How much does web design cost: A rough guide

Thinking about a new website but unclear about the costs?
Read this straight-talking guide and arm yourself with some insider knowledge on what to ask and what to expect throughout the process…
It’s a well worn analogy when thinking about a new website, but it works, so I’ll stick with it: The car.
A Ferrari and a Fiat both do the same thing. They’ll transport you from A to B and keep the rain from falling on your head. However, there are key differences.
The Ferrari will get you there faster, it will feature premium components, it will have a premium paint job and a luxury interior. The Fiat will deliver you safely to your destination, but if we’re talking about your business here, wouldn’t you rather travel in the Ferrari?
What tools will you need?
If you’re starting from scratch, you’ll require a few basic components to get a website up and running. These include:
Domain name – this is the www bit. You can purchase domains from various vendors online, pricing ranges from around £5 – £50 depending on the domain names required.
Hosting – this is the server space that your files will live on. These files will make up your site, the code, the images and the words on the webpage. Costs for hosting range wildly from literally £1 to several hundreds of pounds.
Now, keep in mind our car analogy here, some hosts keep several hundred sites on the same server. Some of these sites will have a larger drain on the server resources than yours. This will slow your site down.
Some hosts will also host your site on hardware that has been running for years, with no upgrades and it could now have been superseded. We’re very much in the Fiat here. Very much so.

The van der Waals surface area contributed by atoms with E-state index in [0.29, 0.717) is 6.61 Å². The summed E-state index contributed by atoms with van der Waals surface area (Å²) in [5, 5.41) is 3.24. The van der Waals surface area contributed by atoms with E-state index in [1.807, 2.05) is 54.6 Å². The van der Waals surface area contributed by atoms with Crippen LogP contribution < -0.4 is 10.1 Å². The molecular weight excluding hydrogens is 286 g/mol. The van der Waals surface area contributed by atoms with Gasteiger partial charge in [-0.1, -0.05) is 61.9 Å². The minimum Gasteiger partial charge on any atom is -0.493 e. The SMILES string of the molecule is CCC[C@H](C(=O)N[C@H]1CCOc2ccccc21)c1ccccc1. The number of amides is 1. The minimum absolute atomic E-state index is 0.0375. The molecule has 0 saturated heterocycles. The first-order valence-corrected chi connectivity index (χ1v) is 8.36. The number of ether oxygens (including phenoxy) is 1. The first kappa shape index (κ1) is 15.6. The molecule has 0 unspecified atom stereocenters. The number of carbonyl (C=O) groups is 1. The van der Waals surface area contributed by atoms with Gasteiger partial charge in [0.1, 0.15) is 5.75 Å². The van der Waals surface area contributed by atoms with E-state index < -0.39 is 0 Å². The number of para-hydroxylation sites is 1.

Ferrari hosting companies will offer you fewer sites on each server – in most cases tens of sites rather than thousands. They’ll offer state of the art hardware – solid state discs instead of old fashioned platter tech and they’ll offer you hardware that’s regularly maintained and replaced.
They will however charge you more, but surely that’s worth paying for? Would you really want to host your company’s great new site on a hosting package that cost £1 and is shared with potentially thousands of low quality sites?
Planning, design and build
So, you’ve got your domain name and hosting taken care of – how are you going to hire an agency to plan, design and build your site?
I’d recommend writing a web brief. This is a document that explains:
• Who you are and what your current website situation is
• What you require from your new site
• Any special features you need – ecommerce for example
• What your timescales are
• What your budget is
Once you’ve written your web brief, your next step should be to select a range of web agencies to distribute the document to. Feel free to pick a range of agencies from small one or two person teams to large ‘big-window’ firms – they’ll be well used to proposal documents landing on their desks.
Do some research into your shortlisted candidates – who have they worked with before? Do they have experience in your sector? Did they come with a recommendation?
As your responses start to roll in you’ll notice that the prices may vary. This is the difficult part and I’d recommend meeting with the agencies at this point, face to face, to go through their responses line by line.
Feel free to ask as many questions as you like and at least one of your questions should be around their pricing. Ask the agencies you interview to justify their pricing – you’re in charge and they want you as their client.
So how much will it cost?
Ultimately a website design and build can vary wildly in price, however the important factor here is insuring that you as a business owner are delivered a product which meets your criteria at an affordable price.
If you follow this guide, you should be able to realistically achieve this, unless of course, you’re expecting a Ferrari for the price of a Fiat!
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Ross Steedman heads up Design33, one of Scotland’s Top 10 WordPress agencies. From humble beginnings, starting as a bedroom business, Design33 has grown to be respected as a leader in WordPress development in Scotland, with a client base ranging from sole traders to corporations and a bit of everything in between. Thriving on new technology and with a desire to always build better things, Ross has carved out a niche for himself in Edinburgh as a ‘go-to’ expert on all things digital.